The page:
The ABCs of fostering reading for pleasure among children

Saturday May 30 2020


By Abdallah Matovu Mutesasira

All parents worry that today’s children can hardly be book readers closer to yesterday’s generation.

Why? It is the age of social media and the lowly rated Universal Primary Education (UPE). This is coupled with the Covid-19 pandemic disruption of education and training pandemic.

It is possible to foster more avid readers for pleasure, who are far ahead of the yester years generation, thanks to breakthrough initiatives such as Read Aloud -before kids- model that is globally run under the umbrella. We Love Reading (WLR).

It was developed in 2006 by a Fulbright scholar, Dr Rana Dajani, an Arab-American from Jordan in her quest to improve the reading culture among people of developing countries.

To understand the depth or shallowness of reading culture among people in developing countries, picture this: On average, a child in a developing country reads for pleasure for only six minutes or one page in a year compared to 12,000 minutes or 11 books of their Western counterpart.

Check these ugly statistics produced from the Arab Thought Foundation in 2011 by asking yourself of how many books you read for pleasure in a year.


The WLR arrangement easily helps to set a child to read four books in a month! Ask any parent from Mirembe A Village, Kitanda Sub-county in Bukomansimbi District where this programme is running.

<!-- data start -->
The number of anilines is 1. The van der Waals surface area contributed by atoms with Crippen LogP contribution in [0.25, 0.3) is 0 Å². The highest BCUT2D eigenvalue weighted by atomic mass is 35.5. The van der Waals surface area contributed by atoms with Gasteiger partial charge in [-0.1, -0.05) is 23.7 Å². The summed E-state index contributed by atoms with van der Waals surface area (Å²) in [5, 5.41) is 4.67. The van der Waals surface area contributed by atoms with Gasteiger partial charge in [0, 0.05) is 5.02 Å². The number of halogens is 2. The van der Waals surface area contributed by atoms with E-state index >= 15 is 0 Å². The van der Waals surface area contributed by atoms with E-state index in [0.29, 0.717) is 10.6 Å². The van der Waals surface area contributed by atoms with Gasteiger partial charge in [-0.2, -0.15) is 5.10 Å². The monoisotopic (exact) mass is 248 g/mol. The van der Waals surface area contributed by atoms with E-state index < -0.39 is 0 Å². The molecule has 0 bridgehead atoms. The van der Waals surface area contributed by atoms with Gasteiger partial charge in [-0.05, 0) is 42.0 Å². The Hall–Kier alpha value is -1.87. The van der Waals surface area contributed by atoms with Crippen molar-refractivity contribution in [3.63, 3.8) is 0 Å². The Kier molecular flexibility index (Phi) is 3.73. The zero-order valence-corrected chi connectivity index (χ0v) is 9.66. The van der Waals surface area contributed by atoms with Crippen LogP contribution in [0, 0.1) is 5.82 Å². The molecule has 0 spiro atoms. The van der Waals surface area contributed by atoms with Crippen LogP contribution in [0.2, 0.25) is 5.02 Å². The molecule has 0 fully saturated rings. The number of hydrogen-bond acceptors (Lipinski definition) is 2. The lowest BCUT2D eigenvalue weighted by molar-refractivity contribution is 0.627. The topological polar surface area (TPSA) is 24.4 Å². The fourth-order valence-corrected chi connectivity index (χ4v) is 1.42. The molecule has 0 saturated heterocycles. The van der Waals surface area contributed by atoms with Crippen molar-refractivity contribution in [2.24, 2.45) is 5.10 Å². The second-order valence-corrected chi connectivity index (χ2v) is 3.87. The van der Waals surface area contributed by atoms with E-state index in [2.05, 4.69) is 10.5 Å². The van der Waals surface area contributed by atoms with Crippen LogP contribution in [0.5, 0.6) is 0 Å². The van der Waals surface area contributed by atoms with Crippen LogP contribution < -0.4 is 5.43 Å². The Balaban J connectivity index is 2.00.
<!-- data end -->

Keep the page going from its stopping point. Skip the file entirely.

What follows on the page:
Dr Dajani, a professor in Molecular Biology in Hashemite University in Jordan, rightly said reading aloud to the children makes them love reading.

“Read to them nice tales in their language, and give them books. They can then get time to read those books,” she told me when we met eight years ago on the Malaysia-Singapore causeway bridge.

She started the programme with her family, then spread to her neighbourhood and received a warm welcome. Within two years, she had covered Jordan with more than 4,000 libraries. Fourteen years now, WLR is run in more than 40 countries across all continents!

It is better to read before children in an environment away from a classroom setting, and on a weekend.

Out of Covid-19 days, a village could have a group of about 30 children who would go with a set of books at the end of the session, to be exchanged on the next weekend.

Believe me, a tickled child would complete the book within a day or two! All they need is to have a trained tale teller volunteer.
In these Covid-19 days, the learners can be reduced to only one or two families.

To read aloud well, the reader must use voice, gesture movement and facial expressions. To unlock these capacities, the reader can experiment with drama and storytelling techniques.

In Uganda, some well-meaning organisation, Utopia Foundation, is teaming up with us to have this arrangement cover the country, which will ultimately contribute to the transformation of society. We can gladly guide volunteers on the simple ABCs of reading aloud before the children.

Without applying smart strategies, the Covid-19 cloud might envelope our creativity and leave us damn dumb.

Abdallah Matovu Mutesasira,